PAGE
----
Written by Karen Rile
Published: January 3, 2014 at 3:42 PM [UTC]
(With Apologies to Charles Dickens)
Most kid-quartets are essentially pick-up groups cobbled together by school administrators who are more preoccupied with the logistics of scheduling than with the delicate task of matching up musical personalities. And their job is not easy. There’s a lot of shuffling of cellists and horse-trading of violists (at this age, always the weak link.) Once the ensembles are formed, the commitment from the members, their parents, and the coach is pretty light—an hour or so of rehearsal per week. That is, until midterms, or model U.N, or prom gets in the way, upon which practices may experience a bit of a ritardando for the duration of the academic year.
But not always. Every now and then a young quartet really clicks.
Once, two sets of sisters met at chamber music camp. They were eleven, twelve, and thirteen years old; two played violin, and there was a violist, and a cellist. Naturally, they decided to form a string quartet. Their parents, delighted by the idea of coordinating rehearsal schedules between only two families instead of four, jumped on board.
The parents recruited a coach, a gifted but undervalued faculty member at the school, who took a special interest in the quartet. This coach was not generally assigned to teach advanced players, and the possibilities for educating these four young women unfolded before her like a beautiful, heretofore unstudied map. She stretched out their rehearsal time and taught them tricks of her trade, such as singing their individual lines, and “practicing backwards.” She was creative and theatrical. Her love for the repertoire was infectious, and soon the quartet was practicing together several days a week. As their repertoire grew, their friendship solidified.
Opportunities blossomed. The quartet was invited to play all over town. They played for money, and fun. They played on the radio, TV, and internet. They traveled together, to cities around the country. They had pajama sleepovers and all-night talks. Sometimes they were ferried to gigs in limos; sometimes they flew in airplanes. Mostly, they were driven by their parents, who moved hell and high water to get them to rehearsals and performances on time. Everyone was charmed by the story of two sets of sisters: four teen girls, serious musicians but friends foremost. At a competition they were admonished by a judge: your biggest problem is that you blend together too well.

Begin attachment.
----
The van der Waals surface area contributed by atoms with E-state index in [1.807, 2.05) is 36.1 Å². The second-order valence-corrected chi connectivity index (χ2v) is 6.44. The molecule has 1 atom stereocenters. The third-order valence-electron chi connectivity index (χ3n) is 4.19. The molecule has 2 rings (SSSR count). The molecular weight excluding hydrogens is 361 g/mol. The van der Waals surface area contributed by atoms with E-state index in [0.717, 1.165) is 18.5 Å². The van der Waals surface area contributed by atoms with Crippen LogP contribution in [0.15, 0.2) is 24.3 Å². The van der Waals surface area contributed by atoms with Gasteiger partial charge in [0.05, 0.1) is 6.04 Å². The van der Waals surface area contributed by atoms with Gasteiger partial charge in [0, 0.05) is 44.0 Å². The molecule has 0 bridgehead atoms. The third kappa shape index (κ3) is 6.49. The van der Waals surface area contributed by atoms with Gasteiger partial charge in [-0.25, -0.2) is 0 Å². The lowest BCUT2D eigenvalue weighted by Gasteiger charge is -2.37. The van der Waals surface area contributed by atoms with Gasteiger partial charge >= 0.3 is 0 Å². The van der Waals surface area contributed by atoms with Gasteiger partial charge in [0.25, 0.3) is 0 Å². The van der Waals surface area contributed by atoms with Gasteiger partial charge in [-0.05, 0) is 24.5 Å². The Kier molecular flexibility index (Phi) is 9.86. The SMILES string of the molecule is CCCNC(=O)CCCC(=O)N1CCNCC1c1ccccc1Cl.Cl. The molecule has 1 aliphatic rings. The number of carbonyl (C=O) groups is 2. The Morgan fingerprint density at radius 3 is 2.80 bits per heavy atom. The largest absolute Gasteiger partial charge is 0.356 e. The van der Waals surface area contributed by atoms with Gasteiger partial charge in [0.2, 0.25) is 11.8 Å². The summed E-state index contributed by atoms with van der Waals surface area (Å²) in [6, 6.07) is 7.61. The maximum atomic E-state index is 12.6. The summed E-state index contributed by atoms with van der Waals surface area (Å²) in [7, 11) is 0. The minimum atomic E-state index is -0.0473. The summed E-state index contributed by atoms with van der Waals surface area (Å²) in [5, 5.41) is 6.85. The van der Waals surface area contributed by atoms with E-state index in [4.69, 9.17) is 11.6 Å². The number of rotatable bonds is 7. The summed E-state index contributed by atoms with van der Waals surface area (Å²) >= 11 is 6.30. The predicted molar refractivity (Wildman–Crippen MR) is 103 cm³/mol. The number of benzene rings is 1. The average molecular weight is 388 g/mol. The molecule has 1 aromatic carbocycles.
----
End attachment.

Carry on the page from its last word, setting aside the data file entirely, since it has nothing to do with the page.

Is is possible to blend too well? the girls wondered.
The violinists began to question whether their individual voices were being swallowed by the group sound. Over their five years together, they had happily shared first stand. But maybe, as the critic hinted, one of them should have been playing first. Maybe there were other problems. The violist was sometimes unprepared. The cellist was had a tendency to daydream in rehearsal. The girls, now older, anxiously looked forward to college. The violist had tendinitis and a backache. The cellist was changing teachers. The parents were irritable from all the driving. The coach had a headache, and a full schedule of other ensembles nipping at her heels.
On the drive home from a performance (unbeknownst to all, their last) in a baroquely adorned, jam-packed hall, one violinist texted the other from her parents’ car: u know we can accomplish so much more—we can win big competitions—if we replace your sister.
The violinist was right, of course. Everybody knew that if there were to be a future, they would need a change of personnel. But blood is thicker than water. Who would they be, if not two sets of sisters? The other violinist read the text aloud in her family's car. Her sister, the violist, wept. Their mother gripped the steering wheel.
The quartet had been the focal point of their lives for so long that at first no one could believe it was over. The parents, who’d become good friends, stopped speaking. Each pair of sisters found a couple of new partners to finish out their high school quartet years. There was a tug-o-war over the coach as the quartet split, like a paramecium, into two. Their energy divided, both quartets slowed down.
Before anyone had time to process what had happened, in the blink of an eye, all four girls had graduated and moved on to different conservatories, except for the violist who, as predicted, did not go forward in music.
End of story.
But not really. After the girls' quartet vanished from her life, the coach went back to teaching ten-year-olds. “Life is a cycle,” she said, philosophically. The parents refocused on their own lives as their daughters receded towards the hazy future. Sometimes the parents meet for coffee. “I miss the old days,” they admit to each other, wondering with a sort of mild nostalgia whether their kids will someday play together again. Except for the violist, probably, yes. The music world is small.
As for the girls: the violist often remarks that her training in the chamber music helped pave the way for her success in her new path. As the other three progress in their musical journeys, they drift into and out of quartets and ensembles, searching for a home. It was a good thing, after all, that they were together for so long when they were young. It gave them a taste of what to look for. They’ll recognize the feeling when they find it, that sense of belonging, of blending almost too well.
I have known of one kid quartet during my life, which included a friend of my son's. The quartet was made up of four members of the same family (interestingly, the parents lacked any significant musical ability). They were very good, and, growing up, gave a number of concerts at the Kennedy Center. As adults, they all continued with music, at least three of them professionally. Several years ago, we saw two of them as adult members of the Jupiter Quartet.
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